The Trail of Tears
Lawrence County Arkansas
TRAIL OF TEARS the rise and fall of the Cherokee Nation
Words from John Ehle, author Penland, North Carolina
"My editor, Marshall DeBruhl, and I grew up in Ashville, North Carolina not far from Cherokee and as children we absorbed many impressions of the Cherokees and stories of the past. Early in life we became aware, as they taught us, that the earth is flat and is suspended from it's four corners by great ropes and in the center of of the Earth live the Principal People, the Cherokee."
The Trail of Tears came through Baxter and Marion County and there is a nice marble plaque in the Baxter County Court House. The trail was called the "Old Military Road". I understand from some of the Marion County History that the road left the Mississippi River near Memphis and went norththrough the town of Batesville, on up near the banks of White River until a good ford was found to Denton Ferry, at a farm now known as the Joe Fee place. This place was known as the Talbert Ford, later Talbert's Ferry. The road crossed Boone County and on into Indian Territory. The old road from the White River into Marion County is now known as Dentons Ferry Road, and goes just north of Flippin on west toward Yellville approximately where HWY 202 is now. I am told that because Shawneetown (now Yellville) was such a trouble town, the indians were sold whiskey, that they bypassed this town on the Old Military Road, going north of it probably leaving the Military Road about Wilkerson Crossing. The other "Trail of Tears" crossing for Arkansas was up the Arkansas River. There may have been more that I have not read about. Much of this data came from an article in 'The Mountain Echo' Yellville, AR dated 24 Jan 1963.
Don Ott President, Marion Co. Historic Genealogical Society
DON OTT, Route 1 Box 1270, Lakeview, Arkansas 72642-9408 USA , Tel - 1-501-431-8112, Email address is: Don Ott at firstname.lastname@example.org
"Pray for a good harvest, but keep hoeing."
Portions of: John G. Burnett's Story of the Removal of the Cherokees
Birthday Story of Private John G. Burnett, Captain Abraham McClellan's Company, 2nd Regiment, 2nd Brigade, Mounted Infantry, Cherokee Indian Removal, 1838-39.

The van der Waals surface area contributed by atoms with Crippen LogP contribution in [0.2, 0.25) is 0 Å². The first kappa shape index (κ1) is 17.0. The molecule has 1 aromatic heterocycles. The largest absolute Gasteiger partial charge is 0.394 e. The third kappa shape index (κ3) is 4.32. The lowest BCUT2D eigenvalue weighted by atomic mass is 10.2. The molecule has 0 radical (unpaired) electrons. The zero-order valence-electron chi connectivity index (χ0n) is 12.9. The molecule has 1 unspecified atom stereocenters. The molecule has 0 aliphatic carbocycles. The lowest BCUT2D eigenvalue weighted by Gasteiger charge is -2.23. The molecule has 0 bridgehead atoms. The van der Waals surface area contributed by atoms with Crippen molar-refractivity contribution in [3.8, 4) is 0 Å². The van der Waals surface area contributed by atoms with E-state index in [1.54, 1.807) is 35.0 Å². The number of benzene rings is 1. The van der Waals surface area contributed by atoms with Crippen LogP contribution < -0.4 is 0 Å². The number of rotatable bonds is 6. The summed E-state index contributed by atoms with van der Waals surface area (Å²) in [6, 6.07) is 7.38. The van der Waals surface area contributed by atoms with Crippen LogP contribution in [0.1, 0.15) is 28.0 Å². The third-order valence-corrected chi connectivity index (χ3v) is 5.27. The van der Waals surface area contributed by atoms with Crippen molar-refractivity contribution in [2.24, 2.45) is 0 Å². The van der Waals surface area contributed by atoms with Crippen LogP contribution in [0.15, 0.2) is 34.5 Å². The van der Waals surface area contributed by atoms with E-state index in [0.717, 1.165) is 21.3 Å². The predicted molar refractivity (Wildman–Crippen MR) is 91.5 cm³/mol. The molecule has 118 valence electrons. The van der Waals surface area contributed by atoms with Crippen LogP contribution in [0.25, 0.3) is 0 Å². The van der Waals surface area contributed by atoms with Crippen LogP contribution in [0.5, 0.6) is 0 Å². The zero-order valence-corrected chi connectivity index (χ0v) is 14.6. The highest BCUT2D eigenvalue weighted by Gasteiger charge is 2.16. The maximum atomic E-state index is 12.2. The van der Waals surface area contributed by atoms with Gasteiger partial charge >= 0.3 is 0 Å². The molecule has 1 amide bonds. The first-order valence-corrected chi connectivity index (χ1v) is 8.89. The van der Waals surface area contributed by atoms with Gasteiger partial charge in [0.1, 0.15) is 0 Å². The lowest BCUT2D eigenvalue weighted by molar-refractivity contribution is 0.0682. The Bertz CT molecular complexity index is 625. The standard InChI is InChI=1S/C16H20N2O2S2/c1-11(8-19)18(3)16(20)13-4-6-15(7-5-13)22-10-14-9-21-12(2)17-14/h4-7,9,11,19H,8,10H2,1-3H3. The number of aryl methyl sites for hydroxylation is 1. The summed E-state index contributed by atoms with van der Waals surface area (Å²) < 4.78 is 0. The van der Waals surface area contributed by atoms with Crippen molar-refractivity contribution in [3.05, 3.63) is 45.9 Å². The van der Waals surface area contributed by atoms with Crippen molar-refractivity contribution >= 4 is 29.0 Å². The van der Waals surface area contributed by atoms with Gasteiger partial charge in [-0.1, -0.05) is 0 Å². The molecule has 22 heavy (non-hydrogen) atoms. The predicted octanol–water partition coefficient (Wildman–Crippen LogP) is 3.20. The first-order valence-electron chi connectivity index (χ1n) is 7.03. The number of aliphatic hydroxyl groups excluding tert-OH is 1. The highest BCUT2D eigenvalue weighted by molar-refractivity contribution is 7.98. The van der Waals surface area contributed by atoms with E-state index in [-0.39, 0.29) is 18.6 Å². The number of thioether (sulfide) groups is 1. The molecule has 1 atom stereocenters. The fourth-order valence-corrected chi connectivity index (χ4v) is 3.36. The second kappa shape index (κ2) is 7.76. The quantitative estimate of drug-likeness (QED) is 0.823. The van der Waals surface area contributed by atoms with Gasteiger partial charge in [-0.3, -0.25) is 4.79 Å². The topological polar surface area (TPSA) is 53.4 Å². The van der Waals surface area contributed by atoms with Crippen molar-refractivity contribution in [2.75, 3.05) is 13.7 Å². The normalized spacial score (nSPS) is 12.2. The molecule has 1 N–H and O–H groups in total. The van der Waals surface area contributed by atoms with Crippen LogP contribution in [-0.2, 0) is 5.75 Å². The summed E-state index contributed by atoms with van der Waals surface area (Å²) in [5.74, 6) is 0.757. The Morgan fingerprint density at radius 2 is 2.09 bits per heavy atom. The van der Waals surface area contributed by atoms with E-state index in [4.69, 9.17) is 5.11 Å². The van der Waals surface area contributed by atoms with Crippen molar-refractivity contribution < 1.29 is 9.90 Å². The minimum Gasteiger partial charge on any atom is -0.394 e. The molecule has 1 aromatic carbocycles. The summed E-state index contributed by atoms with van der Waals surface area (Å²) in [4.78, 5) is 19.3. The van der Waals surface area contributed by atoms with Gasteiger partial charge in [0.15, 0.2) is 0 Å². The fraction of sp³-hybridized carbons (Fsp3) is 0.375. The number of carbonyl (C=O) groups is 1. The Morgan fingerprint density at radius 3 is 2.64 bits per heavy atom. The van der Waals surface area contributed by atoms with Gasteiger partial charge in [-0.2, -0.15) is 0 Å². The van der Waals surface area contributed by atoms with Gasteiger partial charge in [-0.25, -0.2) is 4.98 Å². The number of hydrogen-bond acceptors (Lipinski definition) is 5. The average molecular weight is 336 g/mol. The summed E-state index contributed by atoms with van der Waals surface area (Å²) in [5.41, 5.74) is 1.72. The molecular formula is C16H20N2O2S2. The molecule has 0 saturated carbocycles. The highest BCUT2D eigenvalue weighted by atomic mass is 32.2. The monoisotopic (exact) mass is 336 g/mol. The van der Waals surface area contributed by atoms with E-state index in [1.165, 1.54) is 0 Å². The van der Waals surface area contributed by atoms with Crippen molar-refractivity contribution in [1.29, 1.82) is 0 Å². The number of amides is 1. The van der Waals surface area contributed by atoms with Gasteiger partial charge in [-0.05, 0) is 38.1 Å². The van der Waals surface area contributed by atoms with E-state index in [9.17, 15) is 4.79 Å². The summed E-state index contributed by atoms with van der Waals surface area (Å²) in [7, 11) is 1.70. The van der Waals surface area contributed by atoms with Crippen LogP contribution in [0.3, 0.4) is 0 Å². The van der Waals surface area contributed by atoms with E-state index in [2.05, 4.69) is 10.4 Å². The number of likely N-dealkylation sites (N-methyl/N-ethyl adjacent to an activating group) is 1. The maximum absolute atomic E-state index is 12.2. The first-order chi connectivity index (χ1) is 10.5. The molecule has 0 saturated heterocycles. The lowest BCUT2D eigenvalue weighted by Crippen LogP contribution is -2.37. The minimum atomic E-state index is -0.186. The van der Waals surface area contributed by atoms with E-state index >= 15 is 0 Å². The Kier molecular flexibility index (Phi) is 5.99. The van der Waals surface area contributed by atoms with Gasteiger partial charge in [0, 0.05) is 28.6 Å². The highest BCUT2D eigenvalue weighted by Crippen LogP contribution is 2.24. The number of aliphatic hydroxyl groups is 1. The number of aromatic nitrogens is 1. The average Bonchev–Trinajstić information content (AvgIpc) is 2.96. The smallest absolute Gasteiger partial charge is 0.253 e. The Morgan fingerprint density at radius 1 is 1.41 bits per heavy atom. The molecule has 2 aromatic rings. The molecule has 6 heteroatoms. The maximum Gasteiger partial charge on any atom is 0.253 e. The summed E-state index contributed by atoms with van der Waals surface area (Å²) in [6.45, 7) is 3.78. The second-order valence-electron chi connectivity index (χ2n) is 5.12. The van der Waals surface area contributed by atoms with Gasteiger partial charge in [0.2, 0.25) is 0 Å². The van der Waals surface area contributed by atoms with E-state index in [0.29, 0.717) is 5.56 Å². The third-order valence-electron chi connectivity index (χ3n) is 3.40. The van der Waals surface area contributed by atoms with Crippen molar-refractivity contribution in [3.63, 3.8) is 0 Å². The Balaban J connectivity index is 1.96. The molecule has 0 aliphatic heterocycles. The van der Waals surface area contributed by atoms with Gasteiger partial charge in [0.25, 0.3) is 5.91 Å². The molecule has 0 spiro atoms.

Children: This is my birthday, December 11, 1890, I am eighty years old today. I was born at Kings Iron Works in Sulllivan County, Tennessee, December the 11th, 1810. I grew into manhood fishing in Beaver Creek and roaming through the forest hunting the deer and the wild boar and the timber wolf. Often spending weeks at a time in the solitary wilderness with no companions but my rifle, hunting knife, and a small hatchet that I carried in my belt in all of my wilderness wanderings.
One can never forget the sadness and solemnity of that morning. Chief John Ross led in prayer and when the bugle sounded and the wagons started rolling many of the children rose to their feet and waved their little hands good-by to their mountain homes, knowing they were leaving them forever. Many of these helpless people did not have blankets and many of them had been driven from home barefooted.
The long painful journey to the west ended March 26th, 1839, with four-thousand silent graves reaching from the foothills of the Smoky Mountains to what is known as Indian territory in the West. And covetousness on the part of the white race was the cause of all that the Cherokees had to suffer.
The doom of the Cherokee was sealed. Washington, D.C., had decreed that they must be driven West and their lands given to the white man, and in May 1838, an army of 4000 regulars, and 3000 volunteer soldiers under command of General Winfield Scott, marched into the Indian country and wrote the blackest chapter on the pages of American history.